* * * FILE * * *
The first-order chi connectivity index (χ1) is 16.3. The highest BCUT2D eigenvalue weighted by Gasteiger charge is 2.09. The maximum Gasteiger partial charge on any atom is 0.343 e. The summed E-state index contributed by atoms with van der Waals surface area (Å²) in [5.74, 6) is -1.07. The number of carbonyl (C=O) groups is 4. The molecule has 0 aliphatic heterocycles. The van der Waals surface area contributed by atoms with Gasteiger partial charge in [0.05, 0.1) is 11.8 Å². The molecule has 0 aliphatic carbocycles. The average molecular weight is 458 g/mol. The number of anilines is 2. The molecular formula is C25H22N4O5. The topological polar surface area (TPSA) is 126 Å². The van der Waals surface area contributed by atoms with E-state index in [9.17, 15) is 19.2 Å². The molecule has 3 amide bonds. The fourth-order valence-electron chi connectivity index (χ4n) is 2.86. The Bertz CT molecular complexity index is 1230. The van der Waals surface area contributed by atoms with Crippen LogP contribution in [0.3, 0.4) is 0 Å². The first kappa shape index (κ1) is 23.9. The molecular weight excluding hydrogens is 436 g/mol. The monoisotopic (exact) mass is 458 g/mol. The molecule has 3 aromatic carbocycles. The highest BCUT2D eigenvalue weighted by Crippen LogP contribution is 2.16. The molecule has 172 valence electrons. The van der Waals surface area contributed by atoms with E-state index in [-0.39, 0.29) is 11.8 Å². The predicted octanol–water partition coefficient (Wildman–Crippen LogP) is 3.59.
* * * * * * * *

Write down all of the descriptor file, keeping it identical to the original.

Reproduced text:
The first-order chi connectivity index (χ1) is 16.3. The highest BCUT2D eigenvalue weighted by Gasteiger charge is 2.09. The maximum Gasteiger partial charge on any atom is 0.343 e. The summed E-state index contributed by atoms with van der Waals surface area (Å²) in [5.74, 6) is -1.07. The number of carbonyl (C=O) groups is 4. The molecule has 0 aliphatic heterocycles. The van der Waals surface area contributed by atoms with Gasteiger partial charge in [0.05, 0.1) is 11.8 Å². The molecule has 0 aliphatic carbocycles. The average molecular weight is 458 g/mol. The number of anilines is 2. The molecular formula is C25H22N4O5. The topological polar surface area (TPSA) is 126 Å². The van der Waals surface area contributed by atoms with E-state index in [9.17, 15) is 19.2 Å². The molecule has 3 amide bonds. The fourth-order valence-electron chi connectivity index (χ4n) is 2.86. The Bertz CT molecular complexity index is 1230. The van der Waals surface area contributed by atoms with Crippen LogP contribution in [0.3, 0.4) is 0 Å². The first kappa shape index (κ1) is 23.9. The molecular weight excluding hydrogens is 436 g/mol. The monoisotopic (exact) mass is 458 g/mol. The molecule has 3 aromatic carbocycles. The highest BCUT2D eigenvalue weighted by Crippen LogP contribution is 2.16. The molecule has 172 valence electrons. The van der Waals surface area contributed by atoms with E-state index in [-0.39, 0.29) is 11.8 Å². The predicted octanol–water partition coefficient (Wildman–Crippen LogP) is 3.59.